Apr 06, 2021, By: Paola Carla Meyer
The spring term of 2020 began in an unconventional way, even for those nursing students who were already attuned to online learning. Preceptorship is often one of the last steps in an undergraduate nursing student’s journey to becoming a registered nurse (RN), and it is the most exciting, yet anxiety-inducing, term of the curriculum.
It is also a time for many students to contemplate their nursing career path. However, the COVID-19 pandemic has significantly affected academics around the globe, and many students who were about to step into the final stages of their nursing program had to endure major changes in their learning plan.
In my case, neither I nor my professor had anticipated a preceptorship experience in an academic institution. As a student, I was originally scheduled for a preceptorship placement in a local hospital, and my professor had not anticipated a preceptorship student for the spring/summer term. However, when my hospital placement was cancelled owing to COVID-19, an alternative option was necessary.
Despite my initial disappointment, I was fortunate and excited to be given the opportunity to complete my preceptorship virtually as a nurse researcher. Although this was not the route I had planned to take, and not a career path that I had considered, I was eager to step into this new role, and curious as to how the experience would affect my nursing career goals.
Change in plan
Certainly, nursing students put great thought into the career path they will take once they have completed the BScN program. Many have probably envisioned themselves working in the hospital setting, and in my case, I was indeed eager to work in critical care.
The thought of completing my preceptorship away from the bedside raised the fear that I might not be able to prepare for nursing care as an RN. I thought that nursing research was the realm only of nursing scholars, or those who preferred to avoid hands-on nursing care. Looking back now, I realize how wrong I was.
Highlights and implementation
Research certainly plays a role in much that health professionals do in their practice, but its significance had not crossed my mind, especially as a career. Through my preceptorship, I came to realize that nurse researchers use their knowledge and hands-on experience to theorize, hypothesize, structure studies, and collect evidence, all of which leads to better care of patients.
Furthermore, nursing research results in evidence-based practice, leading the way to higher-quality health care and best patient outcomes, as well as shaping the ontology and epistemology of nursing.
My experience has shown me the importance of nursing research in health care, as my placement project focused on the impact that COVID-19 has had on nurses and nursing students. The result of this research will help in gaining a better understanding of how health care and academic institutions can prepare for, and adjust to, the current pandemic now affecting us globally, and other possible pandemics in the future.
A role in nursing research can incorporate a registered practical nurse’s experiences, as well as experiences from previous clinical practices, into valuable research projects.
After the first several weeks in my nursing research placement, I came to realize that some research topics arise simply from asking good questions. As for the role that nurses play in nursing research projects, it is definitely a significant one. Nurses ask the relevant questions; they bring expertise and valuable information to their projects, and they can also take the lead as the principal investigator in research. Nurses also play an invaluable role in data collection and analysis and dissemination of important research findings. This paves the way to evidence-based nursing practice and leadership.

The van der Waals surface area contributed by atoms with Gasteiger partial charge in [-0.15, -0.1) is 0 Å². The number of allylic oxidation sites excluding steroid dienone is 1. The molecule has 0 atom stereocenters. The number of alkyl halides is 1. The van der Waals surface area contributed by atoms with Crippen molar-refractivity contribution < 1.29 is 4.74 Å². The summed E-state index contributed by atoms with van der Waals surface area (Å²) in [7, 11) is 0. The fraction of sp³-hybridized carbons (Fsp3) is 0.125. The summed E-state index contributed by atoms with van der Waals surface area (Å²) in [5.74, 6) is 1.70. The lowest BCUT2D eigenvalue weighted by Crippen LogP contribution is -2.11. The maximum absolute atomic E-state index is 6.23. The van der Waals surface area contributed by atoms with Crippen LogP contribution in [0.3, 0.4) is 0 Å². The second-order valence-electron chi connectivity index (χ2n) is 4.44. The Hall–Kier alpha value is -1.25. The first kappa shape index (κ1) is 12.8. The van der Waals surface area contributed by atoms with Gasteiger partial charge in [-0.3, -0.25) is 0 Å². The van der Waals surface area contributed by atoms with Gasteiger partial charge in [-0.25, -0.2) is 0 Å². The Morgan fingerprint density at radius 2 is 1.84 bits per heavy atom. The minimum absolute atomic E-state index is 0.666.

In my preceptorship, I gained knowledge in these areas and more.
I helped to structure qualitative and quantitative survey questions; I created a participant information and consent letter; I entered data into the university database for the research ethics board’s approval; and I used an online survey platform (Qualtrics) to collect findings from participants. Undoubtedly, I would not have obtained any of these skills without this preceptorship placement.
Based on newly gained experience as a nurse researcher, I have learned that a career in nursing research is not only as important as bedside nursing, but is also as exciting and perhaps something to consider as a future career path.
A role in nursing research can incorporate a registered practical nurse’s experiences, as well as experiences from previous clinical practices, into valuable research projects. This role not only provides important information, but also guides nurses and other health-care professionals in ensuring that patients receive the best care possible by asking questions and taking the time to find the answers in meaningful ways. Research can also significantly affect how health care and nursing curriculum are delivered.
Thinking “outside the box” in regard to preceptorship placements can help shape nurses’ minds for an ever-evolving health-care landscape. As we navigate an uncertain nursing climate and face events such as the COVID-19 pandemic, nursing, as a profession, must be prepared and proactive in being able to adapt. Accepting a preceptorship placement in an academic institution as a nurse researcher is an example of how adaptability can benefit nurses, and nursing more generally.
Karey McCullough, RN, PhD, was a contributing author to this article.
Paola Carla Meyer, RPN, is a BScN undergraduate employed at Hampton Terrace Care Centre, Burlington, Ont.